Thursday, 13 March 2008

THE APPLE, march 13

Samira Makhmalbaf
(the last film we screened was her father's 'Gabbeh')


There is no family in the film world these days more fascinating than the
Iranian Makhmalbafs. They've been known to sell their house and car to
finance a film, buy them back when they sell the film, and start all over
again the moment the next project comes up.


~88 minutes semi-documentary~

Richly allusive and beautifully photographed, "THE APPLE" follows the
aftermath of a real-life situation, in Tehran, in which a father had kept
his two daughters confined to their home since birth. Their mother is
blind and their father is a strict religious man who is concerned about
their honour should they be left on their own or subjected to the sinful
influences of the outside world while he is out of the house.

When neighbors reported the situation to the welfare authorities in
Teheran, the daughters, who are slightly retarded, were removed from the
home and returned to their parents only on the condition that the father
allow the two to leave home and explore the outside world.



Being the daughter of famous Iranian filmmaker Mohsen Makhmalbaf, Samira’s
upbringing was both privileged and liberal, and in most respects very
different from the experience her two subjects in the film 'The Apple'

Samira saw the story on television and wanted to film their story using
the real people as themselves. She heard about the story on a Wednesday
and began filming on the Sunday 4 days later.

Samira Makhmalbaf belongs to New wave movement of Iranian cinema. he left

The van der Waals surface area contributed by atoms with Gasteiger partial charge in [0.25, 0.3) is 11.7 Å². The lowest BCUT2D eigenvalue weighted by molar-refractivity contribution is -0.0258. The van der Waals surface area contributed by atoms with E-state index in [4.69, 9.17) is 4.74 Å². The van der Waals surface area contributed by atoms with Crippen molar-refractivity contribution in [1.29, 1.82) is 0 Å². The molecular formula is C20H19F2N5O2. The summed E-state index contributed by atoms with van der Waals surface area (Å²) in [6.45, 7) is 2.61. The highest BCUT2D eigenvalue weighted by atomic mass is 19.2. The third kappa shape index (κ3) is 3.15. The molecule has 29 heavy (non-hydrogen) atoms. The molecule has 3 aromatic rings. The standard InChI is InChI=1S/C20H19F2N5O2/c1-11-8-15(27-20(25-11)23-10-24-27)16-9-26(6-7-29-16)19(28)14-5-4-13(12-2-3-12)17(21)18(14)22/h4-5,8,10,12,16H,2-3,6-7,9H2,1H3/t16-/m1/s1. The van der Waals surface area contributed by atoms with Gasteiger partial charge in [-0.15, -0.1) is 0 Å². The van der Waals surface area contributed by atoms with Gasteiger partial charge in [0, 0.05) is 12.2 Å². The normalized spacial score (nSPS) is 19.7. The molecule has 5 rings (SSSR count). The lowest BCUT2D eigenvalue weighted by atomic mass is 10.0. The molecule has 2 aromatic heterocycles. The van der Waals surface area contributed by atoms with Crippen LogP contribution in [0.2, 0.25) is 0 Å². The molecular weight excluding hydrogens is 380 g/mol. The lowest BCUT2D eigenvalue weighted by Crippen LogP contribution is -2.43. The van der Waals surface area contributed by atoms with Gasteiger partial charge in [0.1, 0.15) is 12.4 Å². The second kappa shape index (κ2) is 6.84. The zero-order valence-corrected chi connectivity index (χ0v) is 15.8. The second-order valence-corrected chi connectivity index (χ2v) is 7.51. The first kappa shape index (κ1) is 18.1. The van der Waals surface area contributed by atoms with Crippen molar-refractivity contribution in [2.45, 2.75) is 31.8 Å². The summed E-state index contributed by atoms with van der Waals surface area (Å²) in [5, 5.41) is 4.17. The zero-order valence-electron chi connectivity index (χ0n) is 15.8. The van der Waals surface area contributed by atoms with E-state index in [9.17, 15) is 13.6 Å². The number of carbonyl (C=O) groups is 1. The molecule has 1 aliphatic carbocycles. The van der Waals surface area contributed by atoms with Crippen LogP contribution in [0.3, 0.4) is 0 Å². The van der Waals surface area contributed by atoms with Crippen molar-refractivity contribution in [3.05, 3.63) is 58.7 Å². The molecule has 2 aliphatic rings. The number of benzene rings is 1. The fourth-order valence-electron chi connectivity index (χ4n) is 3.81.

high school when she was 14, to learn cinema in the Makhmalbaf Film House
for 5 years. At the age of 17, after directing two video productions, she
went on to direct the movie The Apple. One year later, the 18 year old
director went on to become the youngest director in the world
participating in the official section of the 1998 Cannes Film Festival.



"The apple like the story of Adam and Eve in the Bible, represents life
and knowledge in Iranian poetry. We have a similar story in the Qur’an.
But I actually found this element in the children’s life. Because while
everyone was worried about the fate of these two girls, they were eating
an apple, and truly enjoying it. So I decided to keep the symbol of the
apple throughout the film".

"The best thing I've learned from my father is not to judge but to love

'THE APPLE' has been invited to more than 100 international film festivals
in a period of 2 years, while going to the screen in more than 30

poster- Merryn John Tharakan


armeen said...

The Apple is one of the most beautiful films made, and is a must-see. It shows the parent-child relationship with its whole gamut of emotions. It takes all of us back to our childhood, and the happiness we got out of simple things. It shows life, as it is, with its struggle and rays of light.

The Sooper Tam said...

Yes it really is a beautiful film. Especially in terms of emotions. Despite feeling bad for the sisters, one cannot help but empathise with the father at many points in the film. As a viewer, I could not blame him for bringing up his children like that.

Thanks for posting! :)